Every second weekend I can’t walk my dogs at Emmarentia Dam because there is an event for the benefit of people with cancer or a disability. We all want to help, we all like to help. Even if we still vote in fools, we are starting to shop more carefully. It’s becoming harder for leaders and companies to pull the wool over our eyes – Volkswagen lost a lot of money because they were caught lying and it affected the entire German economy.

But is this enough? The Economic Freedom Fighters don’t think so, and they may have a point. We can’t just share convenient little bits of our time and concern and money on what we identify with closely. We can’t isolate ourselves and we shouldn’t be drawing together only because of fear; we should be closing ranks solidly against things such as the destruction of our environment and the wastage of public funds, because, as that bastard Snow was fond of saying, “winter is coming”.

If we don’t wake up faster, there might be nothing left for the very people we care the most about: our children and our families.

Not too long ago, we had our own version of Snow, who managed to somehow unite different groups that were flying at each other’s throats. Nelson Mandela wasn’t assassinated by his own men – or luckily, by the fanatical right – but he must have trodden a thin line in trying to please so many parties. For his pains, he lived to a ripe old age, though he must have spun in his grave a few times before he was finally allowed to lie in it.

Derek Davey is a poet, musician, writer, subeditor and juggler who loves his torn country deeply

Subscribe to the M&G

These are unprecedented times, and the role of media to tell and record the story of South Africa as it develops is more important than ever.

The Mail & Guardian is a proud news publisher with roots stretching back 35 years, and we’ve survived right from day one thanks to the support of readers who value fiercely independent journalism that is beholden to no-one. To help us continue for another 35 future years with the same proud values, please consider taking out a subscription.

Derek Davey
Derek Davey

Derek Davey is a sub-editor in the Mail & Guardian’s supplements department who occasionally puts pen to paper. He has irons in many metaphysical fires – music, mantras, mortality and mustaches.

Related stories

The Portfolio: Levy Pooe

Artist Levy Pooe conceptualises his work as ‘a social diary of being black in the city’

Extract from ‘Mermaid Fillet: A Noir Crime Novel’ by Mia Arderne

This extract from Mia Arderne’s debut work of fiction, ‘Mermaid Fillet: A Noir Crime Novel’ introduces readers to Uncle ‘M16-in-your-bek’

Merchants of despair

When imprisonment becomes a business, the profit motive rears its head at the expense of the good of the prisoners. Three recent books deal with the murky workings of the prison-industrial complex in South Africa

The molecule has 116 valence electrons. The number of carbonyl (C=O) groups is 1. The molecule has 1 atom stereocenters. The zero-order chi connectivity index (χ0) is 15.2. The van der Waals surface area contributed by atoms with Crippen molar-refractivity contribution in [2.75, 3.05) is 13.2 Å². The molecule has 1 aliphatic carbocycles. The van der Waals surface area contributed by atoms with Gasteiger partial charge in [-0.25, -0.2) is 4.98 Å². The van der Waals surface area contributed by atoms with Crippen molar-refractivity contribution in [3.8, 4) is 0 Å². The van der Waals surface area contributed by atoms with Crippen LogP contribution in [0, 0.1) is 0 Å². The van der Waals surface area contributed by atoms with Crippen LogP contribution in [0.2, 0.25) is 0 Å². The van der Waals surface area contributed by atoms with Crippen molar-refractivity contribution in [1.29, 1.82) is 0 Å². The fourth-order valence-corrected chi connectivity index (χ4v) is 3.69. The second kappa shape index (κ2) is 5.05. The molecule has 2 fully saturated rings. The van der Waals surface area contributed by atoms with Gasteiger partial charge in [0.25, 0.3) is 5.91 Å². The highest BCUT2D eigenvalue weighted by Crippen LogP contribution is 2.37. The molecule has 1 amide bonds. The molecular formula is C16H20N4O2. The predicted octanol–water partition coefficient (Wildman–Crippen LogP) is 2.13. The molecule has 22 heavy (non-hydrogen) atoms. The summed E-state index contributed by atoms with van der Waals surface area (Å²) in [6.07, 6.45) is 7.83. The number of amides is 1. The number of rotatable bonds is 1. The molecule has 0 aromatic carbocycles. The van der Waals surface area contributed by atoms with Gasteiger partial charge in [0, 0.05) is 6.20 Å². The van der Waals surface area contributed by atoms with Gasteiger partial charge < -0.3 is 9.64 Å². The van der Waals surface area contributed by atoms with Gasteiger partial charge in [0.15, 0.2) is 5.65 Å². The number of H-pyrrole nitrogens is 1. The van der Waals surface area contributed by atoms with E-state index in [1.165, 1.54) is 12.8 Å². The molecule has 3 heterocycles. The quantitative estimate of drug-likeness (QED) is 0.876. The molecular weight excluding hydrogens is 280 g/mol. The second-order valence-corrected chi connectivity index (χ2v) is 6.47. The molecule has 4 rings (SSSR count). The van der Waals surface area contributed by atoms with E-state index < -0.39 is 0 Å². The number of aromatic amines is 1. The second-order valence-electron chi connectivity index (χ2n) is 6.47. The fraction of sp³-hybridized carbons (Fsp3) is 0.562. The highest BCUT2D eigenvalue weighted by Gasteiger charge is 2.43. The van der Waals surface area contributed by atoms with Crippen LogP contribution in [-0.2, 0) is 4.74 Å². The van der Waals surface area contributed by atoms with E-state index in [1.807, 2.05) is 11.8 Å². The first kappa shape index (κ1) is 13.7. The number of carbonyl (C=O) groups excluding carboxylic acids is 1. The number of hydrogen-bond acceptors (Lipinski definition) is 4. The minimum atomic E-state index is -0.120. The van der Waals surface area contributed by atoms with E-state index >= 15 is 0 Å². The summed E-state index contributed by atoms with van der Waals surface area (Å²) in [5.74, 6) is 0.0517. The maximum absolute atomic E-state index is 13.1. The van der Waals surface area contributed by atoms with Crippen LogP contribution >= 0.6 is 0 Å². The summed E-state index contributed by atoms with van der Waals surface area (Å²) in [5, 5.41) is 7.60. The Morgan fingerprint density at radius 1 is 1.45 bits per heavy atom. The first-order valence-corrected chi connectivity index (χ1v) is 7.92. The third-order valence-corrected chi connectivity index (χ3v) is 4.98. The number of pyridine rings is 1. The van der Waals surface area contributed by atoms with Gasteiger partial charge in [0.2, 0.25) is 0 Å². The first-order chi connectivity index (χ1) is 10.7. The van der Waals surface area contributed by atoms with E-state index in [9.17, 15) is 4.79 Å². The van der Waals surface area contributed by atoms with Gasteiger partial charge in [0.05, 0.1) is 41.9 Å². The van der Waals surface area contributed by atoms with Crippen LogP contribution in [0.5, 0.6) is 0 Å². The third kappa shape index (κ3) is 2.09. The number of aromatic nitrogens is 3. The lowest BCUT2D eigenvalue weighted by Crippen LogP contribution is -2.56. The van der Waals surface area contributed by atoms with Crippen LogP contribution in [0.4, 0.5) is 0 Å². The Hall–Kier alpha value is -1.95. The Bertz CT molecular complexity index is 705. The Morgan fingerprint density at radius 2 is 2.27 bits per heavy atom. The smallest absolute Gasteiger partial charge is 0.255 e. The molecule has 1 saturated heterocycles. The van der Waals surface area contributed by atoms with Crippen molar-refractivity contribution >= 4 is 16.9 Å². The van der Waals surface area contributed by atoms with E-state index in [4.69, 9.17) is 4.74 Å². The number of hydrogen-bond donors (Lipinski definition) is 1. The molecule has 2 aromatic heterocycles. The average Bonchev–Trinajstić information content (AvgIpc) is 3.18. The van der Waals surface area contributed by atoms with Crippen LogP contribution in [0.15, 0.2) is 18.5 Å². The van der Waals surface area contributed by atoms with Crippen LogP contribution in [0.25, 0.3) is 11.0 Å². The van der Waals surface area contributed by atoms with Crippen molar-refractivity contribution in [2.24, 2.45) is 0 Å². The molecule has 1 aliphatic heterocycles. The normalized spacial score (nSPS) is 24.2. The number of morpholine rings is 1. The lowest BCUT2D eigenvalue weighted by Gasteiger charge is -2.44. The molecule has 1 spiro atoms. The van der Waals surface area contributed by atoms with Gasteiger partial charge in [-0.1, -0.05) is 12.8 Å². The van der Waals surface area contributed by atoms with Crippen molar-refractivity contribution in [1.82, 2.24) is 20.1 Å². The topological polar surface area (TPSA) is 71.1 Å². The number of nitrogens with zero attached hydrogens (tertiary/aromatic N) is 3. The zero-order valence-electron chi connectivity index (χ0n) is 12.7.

Vigorous policing of petty crime during the pandemic suggests a Pyrrhic defeat

The ideological aims of the criminal justice system in dysfunctional societies, like South Africa, is to indirectly legitimise the inequitable economic system

The Portfolio: Global Africa Lab

A project by Global Africa Lab explores the future of Black neighbourhoods affected by gentrification in New York City

Rise in forced labour expected amid the Covid-19 economic crisis

Criminals prey on desperate people by offering them false promises of a better life. In fact, they are coercing them into lives of exploitation and misery

Subscribers only

SAA bailout raises more questions

As the government continues to grapple with the troubles facing the airline, it would do well to keep on eye on the impending Denel implosion

ANC’s rogue deployees revealed

Despite 6 300 ANC cadres working in government, the party’s integrity committee has done little to deal with its accused members

More top stories

Hawks swoop down with more arrests in R1.4-billion corruption blitz

The spate of arrests for corruption continues apace in Gauteng and the Eastern Cape.

Catholic NGO boss accused of racism and abuse in Sudan

The aid worker allegedly called his security guard a ‘slave’

Agrizzi too ill to be treated at Bara?

The alleged crook’s “health emergency” — if that is what it is — shows up the flaws, either in our health system or in our leadership as a whole

SANDF hid R200m expenditure on ‘Covid’ drug it can’t use

Military health officials are puzzled by the defence department importing a drug that has not been approved for treating coronavirus symptoms from Cuba

press releases

Loading latest Press Releases…

The best local and international journalism

handpicked and in your inbox every weekday